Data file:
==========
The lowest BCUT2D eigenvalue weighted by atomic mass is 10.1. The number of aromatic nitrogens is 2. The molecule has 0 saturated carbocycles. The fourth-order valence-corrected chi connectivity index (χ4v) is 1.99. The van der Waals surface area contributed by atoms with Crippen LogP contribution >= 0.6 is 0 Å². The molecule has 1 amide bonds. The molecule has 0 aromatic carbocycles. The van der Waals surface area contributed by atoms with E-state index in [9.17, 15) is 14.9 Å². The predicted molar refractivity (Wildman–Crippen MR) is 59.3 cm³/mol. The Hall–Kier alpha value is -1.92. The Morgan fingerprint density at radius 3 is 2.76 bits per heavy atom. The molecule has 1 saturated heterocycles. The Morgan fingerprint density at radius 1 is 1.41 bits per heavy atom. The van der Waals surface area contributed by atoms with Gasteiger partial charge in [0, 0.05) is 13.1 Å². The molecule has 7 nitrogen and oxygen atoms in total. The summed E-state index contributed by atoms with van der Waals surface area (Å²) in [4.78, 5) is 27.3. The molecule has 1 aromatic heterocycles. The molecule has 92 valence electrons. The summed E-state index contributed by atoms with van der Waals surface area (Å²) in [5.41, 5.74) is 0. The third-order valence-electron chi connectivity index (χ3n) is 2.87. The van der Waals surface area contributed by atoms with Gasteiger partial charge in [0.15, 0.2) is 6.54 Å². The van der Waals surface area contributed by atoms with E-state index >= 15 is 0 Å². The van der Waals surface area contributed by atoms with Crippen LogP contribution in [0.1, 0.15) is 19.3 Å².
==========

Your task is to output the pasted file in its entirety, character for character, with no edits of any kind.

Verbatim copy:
The lowest BCUT2D eigenvalue weighted by atomic mass is 10.1. The number of aromatic nitrogens is 2. The molecule has 0 saturated carbocycles. The fourth-order valence-corrected chi connectivity index (χ4v) is 1.99. The van der Waals surface area contributed by atoms with Crippen LogP contribution >= 0.6 is 0 Å². The molecule has 1 amide bonds. The molecule has 0 aromatic carbocycles. The van der Waals surface area contributed by atoms with E-state index in [9.17, 15) is 14.9 Å². The predicted molar refractivity (Wildman–Crippen MR) is 59.3 cm³/mol. The Hall–Kier alpha value is -1.92. The Morgan fingerprint density at radius 3 is 2.76 bits per heavy atom. The molecule has 1 saturated heterocycles. The Morgan fingerprint density at radius 1 is 1.41 bits per heavy atom. The van der Waals surface area contributed by atoms with Gasteiger partial charge in [0, 0.05) is 13.1 Å². The molecule has 7 nitrogen and oxygen atoms in total. The summed E-state index contributed by atoms with van der Waals surface area (Å²) in [4.78, 5) is 27.3. The molecule has 1 aromatic heterocycles. The molecule has 92 valence electrons. The summed E-state index contributed by atoms with van der Waals surface area (Å²) in [5.41, 5.74) is 0. The third-order valence-electron chi connectivity index (χ3n) is 2.87. The van der Waals surface area contributed by atoms with Gasteiger partial charge in [0.15, 0.2) is 6.54 Å². The van der Waals surface area contributed by atoms with E-state index >= 15 is 0 Å². The van der Waals surface area contributed by atoms with Crippen LogP contribution in [0.1, 0.15) is 19.3 Å².